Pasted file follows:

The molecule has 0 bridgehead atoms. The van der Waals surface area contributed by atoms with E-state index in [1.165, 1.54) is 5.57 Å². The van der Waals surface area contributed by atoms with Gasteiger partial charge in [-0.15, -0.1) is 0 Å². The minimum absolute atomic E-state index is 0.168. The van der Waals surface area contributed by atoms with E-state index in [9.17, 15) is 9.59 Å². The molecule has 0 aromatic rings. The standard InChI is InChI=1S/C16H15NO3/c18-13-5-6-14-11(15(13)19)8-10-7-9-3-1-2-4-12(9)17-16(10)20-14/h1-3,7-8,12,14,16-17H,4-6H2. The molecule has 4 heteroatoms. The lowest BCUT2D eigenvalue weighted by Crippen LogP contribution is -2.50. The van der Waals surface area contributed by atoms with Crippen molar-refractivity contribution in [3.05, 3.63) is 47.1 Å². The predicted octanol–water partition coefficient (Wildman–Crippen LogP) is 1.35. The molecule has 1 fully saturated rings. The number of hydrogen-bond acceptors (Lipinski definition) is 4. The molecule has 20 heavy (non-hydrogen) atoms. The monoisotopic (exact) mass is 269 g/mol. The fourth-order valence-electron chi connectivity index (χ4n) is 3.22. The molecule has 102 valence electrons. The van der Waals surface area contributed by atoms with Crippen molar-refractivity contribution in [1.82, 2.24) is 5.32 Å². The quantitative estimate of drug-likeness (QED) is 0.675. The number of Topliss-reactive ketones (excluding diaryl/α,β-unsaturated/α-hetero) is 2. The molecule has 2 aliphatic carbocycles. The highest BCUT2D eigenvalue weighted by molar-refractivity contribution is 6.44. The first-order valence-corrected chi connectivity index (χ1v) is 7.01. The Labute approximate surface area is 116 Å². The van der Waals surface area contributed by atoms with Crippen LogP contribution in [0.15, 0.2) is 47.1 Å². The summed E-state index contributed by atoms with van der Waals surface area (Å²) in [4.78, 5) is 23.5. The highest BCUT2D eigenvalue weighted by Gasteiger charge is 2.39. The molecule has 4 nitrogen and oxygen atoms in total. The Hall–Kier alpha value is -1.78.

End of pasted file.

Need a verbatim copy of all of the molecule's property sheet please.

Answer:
The molecule has 0 bridgehead atoms. The van der Waals surface area contributed by atoms with E-state index in [1.165, 1.54) is 5.57 Å². The van der Waals surface area contributed by atoms with Gasteiger partial charge in [-0.15, -0.1) is 0 Å². The minimum absolute atomic E-state index is 0.168. The van der Waals surface area contributed by atoms with E-state index in [9.17, 15) is 9.59 Å². The molecule has 0 aromatic rings. The standard InChI is InChI=1S/C16H15NO3/c18-13-5-6-14-11(15(13)19)8-10-7-9-3-1-2-4-12(9)17-16(10)20-14/h1-3,7-8,12,14,16-17H,4-6H2. The molecule has 4 heteroatoms. The lowest BCUT2D eigenvalue weighted by Crippen LogP contribution is -2.50. The van der Waals surface area contributed by atoms with Crippen molar-refractivity contribution in [3.05, 3.63) is 47.1 Å². The predicted octanol–water partition coefficient (Wildman–Crippen LogP) is 1.35. The molecule has 1 fully saturated rings. The number of hydrogen-bond acceptors (Lipinski definition) is 4. The molecule has 20 heavy (non-hydrogen) atoms. The monoisotopic (exact) mass is 269 g/mol. The fourth-order valence-electron chi connectivity index (χ4n) is 3.22. The molecule has 102 valence electrons. The van der Waals surface area contributed by atoms with Crippen molar-refractivity contribution in [1.82, 2.24) is 5.32 Å². The quantitative estimate of drug-likeness (QED) is 0.675. The number of Topliss-reactive ketones (excluding diaryl/α,β-unsaturated/α-hetero) is 2. The molecule has 2 aliphatic carbocycles. The highest BCUT2D eigenvalue weighted by molar-refractivity contribution is 6.44. The first-order valence-corrected chi connectivity index (χ1v) is 7.01. The Labute approximate surface area is 116 Å². The van der Waals surface area contributed by atoms with Crippen LogP contribution in [0.15, 0.2) is 47.1 Å². The summed E-state index contributed by atoms with van der Waals surface area (Å²) in [4.78, 5) is 23.5. The highest BCUT2D eigenvalue weighted by Gasteiger charge is 2.39. The molecule has 4 nitrogen and oxygen atoms in total. The Hall–Kier alpha value is -1.78.